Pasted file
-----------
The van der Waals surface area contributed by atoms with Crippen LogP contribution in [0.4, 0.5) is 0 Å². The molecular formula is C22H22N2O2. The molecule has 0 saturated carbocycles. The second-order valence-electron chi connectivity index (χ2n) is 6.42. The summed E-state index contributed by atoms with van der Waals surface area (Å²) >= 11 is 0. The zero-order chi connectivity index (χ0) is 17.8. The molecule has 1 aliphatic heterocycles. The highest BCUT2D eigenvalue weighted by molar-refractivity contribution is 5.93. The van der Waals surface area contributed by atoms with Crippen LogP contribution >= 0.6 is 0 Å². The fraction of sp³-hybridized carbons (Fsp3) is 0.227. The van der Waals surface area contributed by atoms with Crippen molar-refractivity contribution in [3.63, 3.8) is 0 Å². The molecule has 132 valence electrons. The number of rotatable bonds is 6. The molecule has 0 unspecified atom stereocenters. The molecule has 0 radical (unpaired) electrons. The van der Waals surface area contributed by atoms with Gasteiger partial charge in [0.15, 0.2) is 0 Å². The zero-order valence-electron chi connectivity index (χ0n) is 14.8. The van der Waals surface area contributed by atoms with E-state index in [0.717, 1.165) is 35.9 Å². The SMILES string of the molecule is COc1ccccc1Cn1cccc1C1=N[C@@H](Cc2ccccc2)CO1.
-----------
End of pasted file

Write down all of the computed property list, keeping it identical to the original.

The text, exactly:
The van der Waals surface area contributed by atoms with Crippen LogP contribution in [0.4, 0.5) is 0 Å². The molecular formula is C22H22N2O2. The molecule has 0 saturated carbocycles. The second-order valence-electron chi connectivity index (χ2n) is 6.42. The summed E-state index contributed by atoms with van der Waals surface area (Å²) >= 11 is 0. The zero-order chi connectivity index (χ0) is 17.8. The molecule has 1 aliphatic heterocycles. The highest BCUT2D eigenvalue weighted by molar-refractivity contribution is 5.93. The van der Waals surface area contributed by atoms with Crippen LogP contribution >= 0.6 is 0 Å². The fraction of sp³-hybridized carbons (Fsp3) is 0.227. The van der Waals surface area contributed by atoms with Crippen molar-refractivity contribution in [3.63, 3.8) is 0 Å². The molecule has 132 valence electrons. The number of rotatable bonds is 6. The molecule has 0 unspecified atom stereocenters. The molecule has 0 radical (unpaired) electrons. The van der Waals surface area contributed by atoms with Gasteiger partial charge in [0.15, 0.2) is 0 Å². The zero-order valence-electron chi connectivity index (χ0n) is 14.8. The van der Waals surface area contributed by atoms with E-state index in [0.717, 1.165) is 35.9 Å². The SMILES string of the molecule is COc1ccccc1Cn1cccc1C1=N[C@@H](Cc2ccccc2)CO1.